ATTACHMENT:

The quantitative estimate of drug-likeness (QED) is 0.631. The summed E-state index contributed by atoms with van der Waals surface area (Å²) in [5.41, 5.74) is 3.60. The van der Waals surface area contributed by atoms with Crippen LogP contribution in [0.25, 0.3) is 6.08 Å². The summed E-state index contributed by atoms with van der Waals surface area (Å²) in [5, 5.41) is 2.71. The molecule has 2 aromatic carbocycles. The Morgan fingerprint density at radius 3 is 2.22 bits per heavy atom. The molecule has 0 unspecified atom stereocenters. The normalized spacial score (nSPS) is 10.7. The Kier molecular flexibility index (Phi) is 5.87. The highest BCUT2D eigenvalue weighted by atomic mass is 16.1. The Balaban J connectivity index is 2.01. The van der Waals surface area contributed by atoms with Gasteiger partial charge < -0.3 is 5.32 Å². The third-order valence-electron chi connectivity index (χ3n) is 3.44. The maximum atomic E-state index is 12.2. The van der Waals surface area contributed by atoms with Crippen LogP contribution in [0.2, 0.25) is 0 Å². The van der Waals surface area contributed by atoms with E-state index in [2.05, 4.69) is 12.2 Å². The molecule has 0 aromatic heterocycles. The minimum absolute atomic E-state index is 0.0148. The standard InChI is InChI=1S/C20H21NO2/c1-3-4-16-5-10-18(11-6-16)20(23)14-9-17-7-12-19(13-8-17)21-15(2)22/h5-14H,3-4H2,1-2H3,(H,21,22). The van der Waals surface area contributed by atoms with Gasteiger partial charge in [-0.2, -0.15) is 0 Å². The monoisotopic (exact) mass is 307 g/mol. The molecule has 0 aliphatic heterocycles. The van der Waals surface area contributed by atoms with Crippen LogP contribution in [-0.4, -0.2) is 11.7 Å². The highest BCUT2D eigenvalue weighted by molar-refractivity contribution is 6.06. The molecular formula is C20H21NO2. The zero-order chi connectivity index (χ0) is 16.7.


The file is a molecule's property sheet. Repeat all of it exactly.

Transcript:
The quantitative estimate of drug-likeness (QED) is 0.631. The summed E-state index contributed by atoms with van der Waals surface area (Å²) in [5.41, 5.74) is 3.60. The van der Waals surface area contributed by atoms with Crippen LogP contribution in [0.25, 0.3) is 6.08 Å². The summed E-state index contributed by atoms with van der Waals surface area (Å²) in [5, 5.41) is 2.71. The molecule has 2 aromatic carbocycles. The Morgan fingerprint density at radius 3 is 2.22 bits per heavy atom. The molecule has 0 unspecified atom stereocenters. The normalized spacial score (nSPS) is 10.7. The Kier molecular flexibility index (Phi) is 5.87. The highest BCUT2D eigenvalue weighted by atomic mass is 16.1. The Balaban J connectivity index is 2.01. The van der Waals surface area contributed by atoms with Gasteiger partial charge < -0.3 is 5.32 Å². The third-order valence-electron chi connectivity index (χ3n) is 3.44. The maximum atomic E-state index is 12.2. The van der Waals surface area contributed by atoms with Crippen LogP contribution in [0.2, 0.25) is 0 Å². The van der Waals surface area contributed by atoms with E-state index in [2.05, 4.69) is 12.2 Å². The molecule has 0 aromatic heterocycles. The minimum absolute atomic E-state index is 0.0148. The standard InChI is InChI=1S/C20H21NO2/c1-3-4-16-5-10-18(11-6-16)20(23)14-9-17-7-12-19(13-8-17)21-15(2)22/h5-14H,3-4H2,1-2H3,(H,21,22). The van der Waals surface area contributed by atoms with Gasteiger partial charge in [-0.2, -0.15) is 0 Å². The monoisotopic (exact) mass is 307 g/mol. The molecule has 0 aliphatic heterocycles. The van der Waals surface area contributed by atoms with Crippen LogP contribution in [-0.4, -0.2) is 11.7 Å². The highest BCUT2D eigenvalue weighted by molar-refractivity contribution is 6.06. The molecular formula is C20H21NO2. The zero-order chi connectivity index (χ0) is 16.7.